When driving long distances, it’s not at all uncommon to hit the road in the sunshine and find yourself in the midst of horrible weather just a couple hours later. In just one day of driving you could encounter a wide range of weather conditions that could vary wildly. You could start your day with dense fog that gives way to sunshine that is interrupted by a thunderstorm which transforms into snow showers.
It could happen! Don’t let inclement weather catch you off guard. Here are some safety tips to help you through any kind of weather:
- Slow down. Even if you don’t think the roads are icy, it’s worth going just a little slower to protect yourself, fellow drivers, and your haul. This will give you more time to react should something occur.
- Give extra space. Remember your heavy load and the extra time you’ll need to brake. This is basic driving safety, but in poor weather conditions exaggerate the space between you and the car ahead.
- Understand black ice. Sometimes this sheet of ice can seem impossible to see, but you can be aware of where it might be even if you can’t see it. Bridges are especially susceptible, as well as at intersections and in shadowed areas. Give yourself a minimum of a couple hundred feet to come to a stop at intersections, and slow down considerably before crossing a bridge.
- Brake and accelerate with care. In slippery conditions, you never want to be forceful about speeding up or slowing down. Pump your brakes gently to avoid locking your tires and spinning out of control.
- Stay calm. If you begin to skid, let off the brake and the accelerator and gently turn into it. If necessary and it can be done safely, pull off the road away from oncoming traffic.
- Slow down. It’s simply always a good idea to slow down when the weather conditions are not ideal. Heavy rain can not only limit visibility, but also cause your vehicle to hydroplane. Especially with a tall load, windy conditions can prove dangerous and require you to let off the accelerator and tighten your grip on your steering wheel.
- Do not drive through flooded areas. You can’t always gauge the depth of the standing water, and it’s impossible to know for sure what the water might be hiding. You also run the risk of water getting sucked into the air-intake valve then into your engine, leaving you stranded.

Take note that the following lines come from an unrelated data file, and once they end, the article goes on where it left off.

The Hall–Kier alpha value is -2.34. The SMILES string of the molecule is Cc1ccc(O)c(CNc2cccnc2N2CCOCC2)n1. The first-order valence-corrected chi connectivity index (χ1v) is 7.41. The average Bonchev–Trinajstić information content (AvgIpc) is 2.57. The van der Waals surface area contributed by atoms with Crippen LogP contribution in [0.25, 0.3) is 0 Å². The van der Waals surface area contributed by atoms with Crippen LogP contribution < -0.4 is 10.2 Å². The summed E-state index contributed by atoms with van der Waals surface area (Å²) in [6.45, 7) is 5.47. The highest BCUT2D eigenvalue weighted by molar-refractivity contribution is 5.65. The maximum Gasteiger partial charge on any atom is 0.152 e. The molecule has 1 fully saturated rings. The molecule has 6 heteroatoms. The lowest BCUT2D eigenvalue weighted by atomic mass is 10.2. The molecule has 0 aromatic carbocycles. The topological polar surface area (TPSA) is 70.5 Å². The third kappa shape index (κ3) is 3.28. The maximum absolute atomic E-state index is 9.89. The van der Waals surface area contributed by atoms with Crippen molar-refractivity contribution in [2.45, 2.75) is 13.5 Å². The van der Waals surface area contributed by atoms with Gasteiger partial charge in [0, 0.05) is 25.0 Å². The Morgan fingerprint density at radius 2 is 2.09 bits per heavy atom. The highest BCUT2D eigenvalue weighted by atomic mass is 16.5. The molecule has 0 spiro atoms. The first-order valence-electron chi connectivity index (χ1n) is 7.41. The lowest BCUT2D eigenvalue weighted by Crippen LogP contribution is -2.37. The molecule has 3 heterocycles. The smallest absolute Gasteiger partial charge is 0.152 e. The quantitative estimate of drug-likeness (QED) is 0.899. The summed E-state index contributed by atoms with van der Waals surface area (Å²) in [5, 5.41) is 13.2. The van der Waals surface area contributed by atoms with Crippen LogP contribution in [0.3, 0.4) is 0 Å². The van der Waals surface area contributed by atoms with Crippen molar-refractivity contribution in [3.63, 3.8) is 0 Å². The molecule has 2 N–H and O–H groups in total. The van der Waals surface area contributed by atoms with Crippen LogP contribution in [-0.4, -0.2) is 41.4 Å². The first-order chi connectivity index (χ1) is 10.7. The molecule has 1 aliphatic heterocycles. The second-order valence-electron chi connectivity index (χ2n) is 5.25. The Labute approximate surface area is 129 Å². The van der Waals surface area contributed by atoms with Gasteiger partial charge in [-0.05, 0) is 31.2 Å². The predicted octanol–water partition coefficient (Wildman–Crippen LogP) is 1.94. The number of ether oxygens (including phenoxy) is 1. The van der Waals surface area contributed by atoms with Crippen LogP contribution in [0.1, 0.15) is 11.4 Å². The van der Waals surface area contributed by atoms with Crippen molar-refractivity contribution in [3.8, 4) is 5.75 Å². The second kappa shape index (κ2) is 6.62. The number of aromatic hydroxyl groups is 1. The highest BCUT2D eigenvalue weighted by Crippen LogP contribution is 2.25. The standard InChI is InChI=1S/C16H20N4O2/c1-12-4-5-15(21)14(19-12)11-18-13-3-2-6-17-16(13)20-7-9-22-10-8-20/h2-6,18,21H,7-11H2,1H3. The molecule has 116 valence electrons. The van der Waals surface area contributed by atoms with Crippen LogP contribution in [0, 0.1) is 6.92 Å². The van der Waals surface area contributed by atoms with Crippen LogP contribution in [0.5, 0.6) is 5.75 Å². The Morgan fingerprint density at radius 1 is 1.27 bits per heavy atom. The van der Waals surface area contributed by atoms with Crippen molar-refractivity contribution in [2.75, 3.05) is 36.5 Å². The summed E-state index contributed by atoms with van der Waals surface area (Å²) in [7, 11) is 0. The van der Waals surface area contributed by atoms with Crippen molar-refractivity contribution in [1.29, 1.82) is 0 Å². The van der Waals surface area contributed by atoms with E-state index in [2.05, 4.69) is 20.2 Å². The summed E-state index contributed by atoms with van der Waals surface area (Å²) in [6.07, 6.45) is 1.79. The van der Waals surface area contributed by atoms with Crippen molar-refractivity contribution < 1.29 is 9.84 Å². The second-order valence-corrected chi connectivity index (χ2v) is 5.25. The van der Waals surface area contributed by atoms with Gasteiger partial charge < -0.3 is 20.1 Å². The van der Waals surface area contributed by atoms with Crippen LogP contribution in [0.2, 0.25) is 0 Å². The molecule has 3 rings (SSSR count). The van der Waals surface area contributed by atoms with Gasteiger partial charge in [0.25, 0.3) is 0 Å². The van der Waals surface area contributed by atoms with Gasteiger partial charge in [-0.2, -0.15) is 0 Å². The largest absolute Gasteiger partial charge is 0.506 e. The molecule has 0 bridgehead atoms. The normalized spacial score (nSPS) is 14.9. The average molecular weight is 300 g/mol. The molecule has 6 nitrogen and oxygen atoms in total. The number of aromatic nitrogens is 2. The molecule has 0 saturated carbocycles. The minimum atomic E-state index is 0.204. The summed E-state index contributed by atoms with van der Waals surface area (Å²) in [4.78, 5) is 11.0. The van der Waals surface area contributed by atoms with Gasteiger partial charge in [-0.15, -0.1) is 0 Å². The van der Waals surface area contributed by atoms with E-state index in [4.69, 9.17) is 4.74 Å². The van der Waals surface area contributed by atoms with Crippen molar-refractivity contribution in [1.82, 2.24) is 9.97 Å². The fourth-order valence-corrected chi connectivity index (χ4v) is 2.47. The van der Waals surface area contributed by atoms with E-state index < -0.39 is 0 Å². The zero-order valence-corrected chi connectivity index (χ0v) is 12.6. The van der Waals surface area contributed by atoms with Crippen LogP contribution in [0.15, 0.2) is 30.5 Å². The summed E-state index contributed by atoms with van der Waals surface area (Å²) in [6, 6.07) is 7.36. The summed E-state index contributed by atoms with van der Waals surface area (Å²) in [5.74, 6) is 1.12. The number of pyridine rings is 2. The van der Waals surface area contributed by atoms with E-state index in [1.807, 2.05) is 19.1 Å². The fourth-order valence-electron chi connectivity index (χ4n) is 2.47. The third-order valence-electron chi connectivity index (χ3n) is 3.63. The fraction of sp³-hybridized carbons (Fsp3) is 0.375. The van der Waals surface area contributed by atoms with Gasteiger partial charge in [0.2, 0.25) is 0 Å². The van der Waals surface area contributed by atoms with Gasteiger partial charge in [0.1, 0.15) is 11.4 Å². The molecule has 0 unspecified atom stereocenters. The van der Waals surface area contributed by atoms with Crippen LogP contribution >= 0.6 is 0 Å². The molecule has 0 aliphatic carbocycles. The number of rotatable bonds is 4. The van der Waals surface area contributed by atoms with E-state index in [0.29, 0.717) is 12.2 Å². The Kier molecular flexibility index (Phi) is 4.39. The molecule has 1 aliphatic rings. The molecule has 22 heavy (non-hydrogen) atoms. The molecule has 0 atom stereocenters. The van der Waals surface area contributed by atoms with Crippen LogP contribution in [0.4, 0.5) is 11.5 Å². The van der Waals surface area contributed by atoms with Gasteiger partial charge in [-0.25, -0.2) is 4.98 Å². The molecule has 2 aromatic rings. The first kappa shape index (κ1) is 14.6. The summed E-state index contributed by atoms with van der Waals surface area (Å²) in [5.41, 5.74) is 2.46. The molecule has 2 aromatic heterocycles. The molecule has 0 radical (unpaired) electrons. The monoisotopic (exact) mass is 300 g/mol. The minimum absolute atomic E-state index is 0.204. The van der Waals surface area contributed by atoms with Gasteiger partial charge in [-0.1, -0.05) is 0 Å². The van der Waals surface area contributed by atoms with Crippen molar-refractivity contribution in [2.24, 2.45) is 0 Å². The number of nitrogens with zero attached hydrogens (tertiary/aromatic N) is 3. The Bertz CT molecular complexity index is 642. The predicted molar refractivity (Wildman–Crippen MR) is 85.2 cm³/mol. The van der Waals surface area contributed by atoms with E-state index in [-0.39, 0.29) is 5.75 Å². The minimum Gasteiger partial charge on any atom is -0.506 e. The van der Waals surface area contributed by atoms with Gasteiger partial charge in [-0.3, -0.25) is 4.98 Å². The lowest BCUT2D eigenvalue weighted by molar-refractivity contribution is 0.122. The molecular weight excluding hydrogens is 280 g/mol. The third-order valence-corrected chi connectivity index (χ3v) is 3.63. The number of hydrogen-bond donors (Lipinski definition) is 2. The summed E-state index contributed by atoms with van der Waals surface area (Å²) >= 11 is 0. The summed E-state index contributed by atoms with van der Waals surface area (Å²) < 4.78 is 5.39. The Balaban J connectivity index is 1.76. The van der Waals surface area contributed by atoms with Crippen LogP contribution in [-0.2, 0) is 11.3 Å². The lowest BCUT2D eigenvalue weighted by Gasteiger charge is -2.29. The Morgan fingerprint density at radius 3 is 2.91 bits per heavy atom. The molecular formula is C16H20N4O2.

- Receive inclement weather notifications. Apps like InRoute Route Planner among others will give you weather alerts as you drive.
- Find shelter. In the case of a tornado, get off the highway and find shelter outside of your vehicle right away. If you can’t find a building for safety, find the lowest part of the ground, such as a ditch, as far away from trees and bridges as possible.
- Slow down. (Notice a trend here?) If you’re passing your fellow drivers, you’re going too fast. It’s better to arrive late than not arrive at all.
- Use low beams. It doesn’t matter what time of day, if there’s fog, turn on the headlights. Avoid your brights as they can reflect off the fog and worsen visibility. Low beams will help you see and help others see you.
- Use reflectors and roadway lines as guides. In regular weather conditions, these helps are a no-brainer. In fog, they’re a lifeline. Avoid drifting out of your lane or missing a curve by paying extra close attention to road markings.
- Get off the road. Sometimes the wisest option is to wait it out. Find a rest area or fueling station instead of sitting on the side of the road.
- Always perform a pre-trip check.
- Aim to keep the gas tank above the halfway mark.
- Adjust your route or schedule based on weather reports.
- Stock up on essential safety supplies including water, a blanket, a flashlight, road flares, jumper cables, and an ice scraper.
If you’re looking for an opportunity to put your safe driving skills to work, contact Wave today!